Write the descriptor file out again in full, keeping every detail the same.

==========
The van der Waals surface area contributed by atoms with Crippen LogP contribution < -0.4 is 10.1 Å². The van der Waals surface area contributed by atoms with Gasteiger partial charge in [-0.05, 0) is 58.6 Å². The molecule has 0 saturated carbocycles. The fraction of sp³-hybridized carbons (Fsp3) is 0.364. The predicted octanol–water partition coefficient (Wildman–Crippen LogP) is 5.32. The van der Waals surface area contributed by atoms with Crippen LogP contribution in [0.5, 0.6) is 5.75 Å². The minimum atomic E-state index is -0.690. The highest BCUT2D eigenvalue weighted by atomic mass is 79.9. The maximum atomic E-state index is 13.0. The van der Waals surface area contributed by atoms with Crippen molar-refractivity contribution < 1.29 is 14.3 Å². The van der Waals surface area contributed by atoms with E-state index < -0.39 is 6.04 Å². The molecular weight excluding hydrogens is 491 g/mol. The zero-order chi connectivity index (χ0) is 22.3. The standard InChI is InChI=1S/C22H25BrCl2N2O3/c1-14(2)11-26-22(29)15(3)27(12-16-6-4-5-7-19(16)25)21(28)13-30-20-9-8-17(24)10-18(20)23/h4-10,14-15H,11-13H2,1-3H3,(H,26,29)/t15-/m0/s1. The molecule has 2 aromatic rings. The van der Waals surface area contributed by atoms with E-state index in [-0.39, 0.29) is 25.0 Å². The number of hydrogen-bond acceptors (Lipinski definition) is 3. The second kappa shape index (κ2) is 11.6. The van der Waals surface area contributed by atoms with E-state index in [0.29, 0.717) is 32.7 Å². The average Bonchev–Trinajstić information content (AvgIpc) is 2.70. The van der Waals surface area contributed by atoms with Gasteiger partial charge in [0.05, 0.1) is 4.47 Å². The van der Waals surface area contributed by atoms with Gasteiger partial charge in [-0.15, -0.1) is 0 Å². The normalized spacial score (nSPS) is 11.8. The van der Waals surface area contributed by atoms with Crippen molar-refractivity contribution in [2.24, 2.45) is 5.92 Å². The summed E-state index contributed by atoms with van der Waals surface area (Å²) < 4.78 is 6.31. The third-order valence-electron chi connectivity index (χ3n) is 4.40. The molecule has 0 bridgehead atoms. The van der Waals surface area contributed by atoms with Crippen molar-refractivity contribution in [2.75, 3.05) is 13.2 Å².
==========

The van der Waals surface area contributed by atoms with Crippen LogP contribution < -0.4 is 10.1 Å². The van der Waals surface area contributed by atoms with Gasteiger partial charge in [-0.05, 0) is 58.6 Å². The molecule has 0 saturated carbocycles. The fraction of sp³-hybridized carbons (Fsp3) is 0.364. The predicted octanol–water partition coefficient (Wildman–Crippen LogP) is 5.32. The van der Waals surface area contributed by atoms with Crippen LogP contribution in [0.5, 0.6) is 5.75 Å². The minimum atomic E-state index is -0.690. The highest BCUT2D eigenvalue weighted by atomic mass is 79.9. The maximum atomic E-state index is 13.0. The van der Waals surface area contributed by atoms with Crippen molar-refractivity contribution < 1.29 is 14.3 Å². The van der Waals surface area contributed by atoms with E-state index < -0.39 is 6.04 Å². The molecular weight excluding hydrogens is 491 g/mol. The zero-order chi connectivity index (χ0) is 22.3. The standard InChI is InChI=1S/C22H25BrCl2N2O3/c1-14(2)11-26-22(29)15(3)27(12-16-6-4-5-7-19(16)25)21(28)13-30-20-9-8-17(24)10-18(20)23/h4-10,14-15H,11-13H2,1-3H3,(H,26,29)/t15-/m0/s1. The molecule has 2 aromatic rings. The van der Waals surface area contributed by atoms with E-state index in [-0.39, 0.29) is 25.0 Å². The number of hydrogen-bond acceptors (Lipinski definition) is 3. The second kappa shape index (κ2) is 11.6. The van der Waals surface area contributed by atoms with E-state index in [0.29, 0.717) is 32.7 Å². The average Bonchev–Trinajstić information content (AvgIpc) is 2.70. The van der Waals surface area contributed by atoms with Gasteiger partial charge in [0.05, 0.1) is 4.47 Å². The van der Waals surface area contributed by atoms with Gasteiger partial charge in [-0.15, -0.1) is 0 Å². The normalized spacial score (nSPS) is 11.8. The van der Waals surface area contributed by atoms with Crippen molar-refractivity contribution in [2.24, 2.45) is 5.92 Å². The summed E-state index contributed by atoms with van der Waals surface area (Å²) < 4.78 is 6.31. The third-order valence-electron chi connectivity index (χ3n) is 4.40. The molecule has 0 bridgehead atoms. The van der Waals surface area contributed by atoms with Crippen molar-refractivity contribution in [2.75, 3.05) is 13.2 Å².